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Molecular characterization of lipid fractions from extremely water-repellent pine and eucalyptus forest soils

de Blas, E., Almendros, G., Sanz, J.
Geoderma 2013 v.206 pp. 75-84
Eucalyptus, alkanes, coatings, fatty acids, forest soils, free fatty acids, gas chromatography, hydrophobicity, mass spectrometry, metamorphic rocks, microorganisms, organic matter, petroleum, phenol, pretreatment, resin acids, sesquiterpenoids, soil properties, soil water, vegetation types, waxes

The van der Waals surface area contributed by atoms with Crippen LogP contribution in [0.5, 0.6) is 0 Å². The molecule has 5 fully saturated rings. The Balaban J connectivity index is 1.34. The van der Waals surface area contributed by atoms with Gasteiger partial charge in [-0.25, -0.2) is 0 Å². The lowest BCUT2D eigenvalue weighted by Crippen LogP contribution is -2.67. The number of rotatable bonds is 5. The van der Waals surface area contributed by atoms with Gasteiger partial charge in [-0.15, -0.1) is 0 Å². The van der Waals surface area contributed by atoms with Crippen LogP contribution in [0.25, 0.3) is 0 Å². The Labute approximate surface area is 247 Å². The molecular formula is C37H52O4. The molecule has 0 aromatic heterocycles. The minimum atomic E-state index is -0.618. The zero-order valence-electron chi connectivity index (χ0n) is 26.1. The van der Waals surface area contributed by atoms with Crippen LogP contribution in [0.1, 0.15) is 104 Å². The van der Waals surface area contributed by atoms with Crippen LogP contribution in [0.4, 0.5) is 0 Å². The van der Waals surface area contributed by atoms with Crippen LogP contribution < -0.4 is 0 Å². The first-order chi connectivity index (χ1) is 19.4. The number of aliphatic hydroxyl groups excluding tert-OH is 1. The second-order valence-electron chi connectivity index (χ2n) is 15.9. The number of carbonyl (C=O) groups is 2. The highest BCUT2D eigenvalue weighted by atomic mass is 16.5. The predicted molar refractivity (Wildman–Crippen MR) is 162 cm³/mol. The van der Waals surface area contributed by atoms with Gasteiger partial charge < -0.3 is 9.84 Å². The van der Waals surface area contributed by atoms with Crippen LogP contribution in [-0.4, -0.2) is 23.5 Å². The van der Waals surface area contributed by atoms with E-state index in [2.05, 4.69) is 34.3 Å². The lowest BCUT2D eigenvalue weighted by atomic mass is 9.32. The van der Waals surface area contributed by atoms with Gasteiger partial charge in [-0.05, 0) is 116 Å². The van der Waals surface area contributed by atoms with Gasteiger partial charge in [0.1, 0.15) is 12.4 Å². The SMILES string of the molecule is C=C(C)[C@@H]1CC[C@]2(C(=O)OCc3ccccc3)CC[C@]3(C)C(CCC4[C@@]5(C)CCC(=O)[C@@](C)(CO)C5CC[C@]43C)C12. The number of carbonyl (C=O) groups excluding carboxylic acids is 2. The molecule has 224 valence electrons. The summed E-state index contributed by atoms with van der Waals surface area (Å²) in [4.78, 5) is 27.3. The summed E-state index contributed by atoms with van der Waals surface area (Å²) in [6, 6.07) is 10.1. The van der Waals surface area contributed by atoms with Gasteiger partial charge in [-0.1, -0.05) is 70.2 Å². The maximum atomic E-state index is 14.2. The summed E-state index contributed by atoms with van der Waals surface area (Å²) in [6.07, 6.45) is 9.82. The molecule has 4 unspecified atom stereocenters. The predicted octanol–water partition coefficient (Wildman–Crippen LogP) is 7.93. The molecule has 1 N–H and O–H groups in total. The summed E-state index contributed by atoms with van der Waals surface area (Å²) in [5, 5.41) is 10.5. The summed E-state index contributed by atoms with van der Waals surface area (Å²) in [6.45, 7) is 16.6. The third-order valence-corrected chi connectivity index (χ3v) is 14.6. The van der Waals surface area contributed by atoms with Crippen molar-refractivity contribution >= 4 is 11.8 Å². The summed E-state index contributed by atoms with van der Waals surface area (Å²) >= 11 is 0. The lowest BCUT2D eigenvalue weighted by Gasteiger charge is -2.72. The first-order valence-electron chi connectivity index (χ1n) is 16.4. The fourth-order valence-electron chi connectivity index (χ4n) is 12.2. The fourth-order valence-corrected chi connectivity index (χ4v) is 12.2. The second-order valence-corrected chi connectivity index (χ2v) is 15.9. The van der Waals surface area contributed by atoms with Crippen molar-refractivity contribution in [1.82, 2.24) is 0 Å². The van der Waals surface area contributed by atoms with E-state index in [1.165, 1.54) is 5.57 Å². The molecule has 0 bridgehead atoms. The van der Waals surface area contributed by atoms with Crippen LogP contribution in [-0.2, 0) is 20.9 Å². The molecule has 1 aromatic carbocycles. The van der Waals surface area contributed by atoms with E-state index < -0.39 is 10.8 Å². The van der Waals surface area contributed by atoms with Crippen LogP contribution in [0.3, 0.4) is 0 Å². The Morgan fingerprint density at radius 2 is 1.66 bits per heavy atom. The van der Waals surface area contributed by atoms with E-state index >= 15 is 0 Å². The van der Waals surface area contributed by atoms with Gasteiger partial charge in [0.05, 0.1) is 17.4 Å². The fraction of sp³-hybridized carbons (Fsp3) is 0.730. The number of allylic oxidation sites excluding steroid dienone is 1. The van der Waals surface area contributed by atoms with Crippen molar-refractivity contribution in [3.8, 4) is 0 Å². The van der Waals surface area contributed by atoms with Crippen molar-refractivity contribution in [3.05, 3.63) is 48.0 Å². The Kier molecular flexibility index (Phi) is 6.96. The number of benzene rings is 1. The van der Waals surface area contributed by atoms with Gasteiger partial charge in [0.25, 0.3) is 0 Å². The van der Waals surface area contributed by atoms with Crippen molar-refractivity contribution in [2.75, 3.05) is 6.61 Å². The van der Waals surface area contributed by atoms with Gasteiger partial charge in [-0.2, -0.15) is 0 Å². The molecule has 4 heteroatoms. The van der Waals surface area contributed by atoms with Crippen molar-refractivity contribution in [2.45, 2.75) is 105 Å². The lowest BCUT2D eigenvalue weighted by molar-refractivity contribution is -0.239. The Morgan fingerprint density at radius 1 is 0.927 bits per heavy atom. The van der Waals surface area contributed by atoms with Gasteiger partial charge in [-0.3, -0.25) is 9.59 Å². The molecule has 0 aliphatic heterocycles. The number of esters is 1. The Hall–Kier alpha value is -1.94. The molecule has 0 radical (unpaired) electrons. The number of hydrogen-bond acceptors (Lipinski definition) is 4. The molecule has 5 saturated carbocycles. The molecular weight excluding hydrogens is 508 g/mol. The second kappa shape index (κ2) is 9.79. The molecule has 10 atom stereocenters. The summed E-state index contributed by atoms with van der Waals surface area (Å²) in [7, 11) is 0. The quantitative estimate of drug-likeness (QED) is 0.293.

There is little information available about the molecular composition of organic fractions with a possible bearing in soil water repellency. Extremely water-repellent forest soils developed on granites or schists, under vegetation of pine or eucalyptus, were used for sequential isolation of two lipid fractions: free lipid extracted with petroleum ether and ‘bound’ lipid obtained with the same solvent after 2M H3PO4 pre-treatment. Soil water repellency tests were carried out, and lipids were analyzed by gas chromatography/mass spectrometry (GC–MS). Free lipids in soils under eucalyptus consisted mainly of sesquiterpenes (globulol, aromadendrene, eudesmol and ledene) whereas soils under pine included diterpene resin acids (mainly dehydroabietic, pimaric and seco-dehydroabietic) and phenol. Free alkanes (C15 to C37) displayed homologous series typical in epicuticular waxes, whereas free fatty acids series showed bimodal distribution.‘Bound’ lipids consisted almost exclusively of fatty acids (mainly C16 and C18 acids), and alkanes (maximum at C27 or C28 and no even-to-odd C-number preference). Major compounds related to soil water repellency are typically found in higher plants and are not synthesized by microorganisms. After removing free lipids, soil water repellency decreased slightly but remained extreme. After extraction of bound lipids, the repellency considerably decreased, but did not disappear completely. As regards the effect of the lipid fractions in soil water repellency, it was clear the dominant role of the vegetation type in the case of free lipid, whereas for bound lipid, repellency mainly represents an emergent property arising from strong interaction between organic matter and the geological material.The results suggest that soil lipids only explain a part of the soil water repellency, which also depends on surface properties of the soil matrix, i.e., not only depends on hydrophobic coatings but probably of diffusion of hydrophobic cements into micellar associations self-organized into zonal structures in humus–clay matrix.